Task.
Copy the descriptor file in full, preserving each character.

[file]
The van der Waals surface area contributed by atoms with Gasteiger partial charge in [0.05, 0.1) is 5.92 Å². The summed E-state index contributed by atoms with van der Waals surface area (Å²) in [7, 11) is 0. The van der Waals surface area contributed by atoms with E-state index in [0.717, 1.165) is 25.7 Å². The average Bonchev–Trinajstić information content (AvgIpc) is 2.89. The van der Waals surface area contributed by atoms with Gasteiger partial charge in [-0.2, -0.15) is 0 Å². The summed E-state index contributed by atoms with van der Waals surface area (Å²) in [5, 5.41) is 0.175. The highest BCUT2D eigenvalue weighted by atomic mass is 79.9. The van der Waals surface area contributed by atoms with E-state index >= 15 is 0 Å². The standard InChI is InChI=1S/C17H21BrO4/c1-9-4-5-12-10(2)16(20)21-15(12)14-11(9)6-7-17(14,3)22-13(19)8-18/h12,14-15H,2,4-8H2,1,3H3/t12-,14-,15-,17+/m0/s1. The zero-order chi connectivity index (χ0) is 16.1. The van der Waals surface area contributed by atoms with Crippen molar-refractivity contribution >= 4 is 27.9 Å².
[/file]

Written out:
The van der Waals surface area contributed by atoms with Gasteiger partial charge in [0.05, 0.1) is 5.92 Å². The summed E-state index contributed by atoms with van der Waals surface area (Å²) in [7, 11) is 0. The van der Waals surface area contributed by atoms with E-state index in [0.717, 1.165) is 25.7 Å². The average Bonchev–Trinajstić information content (AvgIpc) is 2.89. The van der Waals surface area contributed by atoms with Gasteiger partial charge in [-0.2, -0.15) is 0 Å². The summed E-state index contributed by atoms with van der Waals surface area (Å²) in [5, 5.41) is 0.175. The highest BCUT2D eigenvalue weighted by atomic mass is 79.9. The van der Waals surface area contributed by atoms with E-state index >= 15 is 0 Å². The standard InChI is InChI=1S/C17H21BrO4/c1-9-4-5-12-10(2)16(20)21-15(12)14-11(9)6-7-17(14,3)22-13(19)8-18/h12,14-15H,2,4-8H2,1,3H3/t12-,14-,15-,17+/m0/s1. The zero-order chi connectivity index (χ0) is 16.1. The van der Waals surface area contributed by atoms with Crippen molar-refractivity contribution >= 4 is 27.9 Å².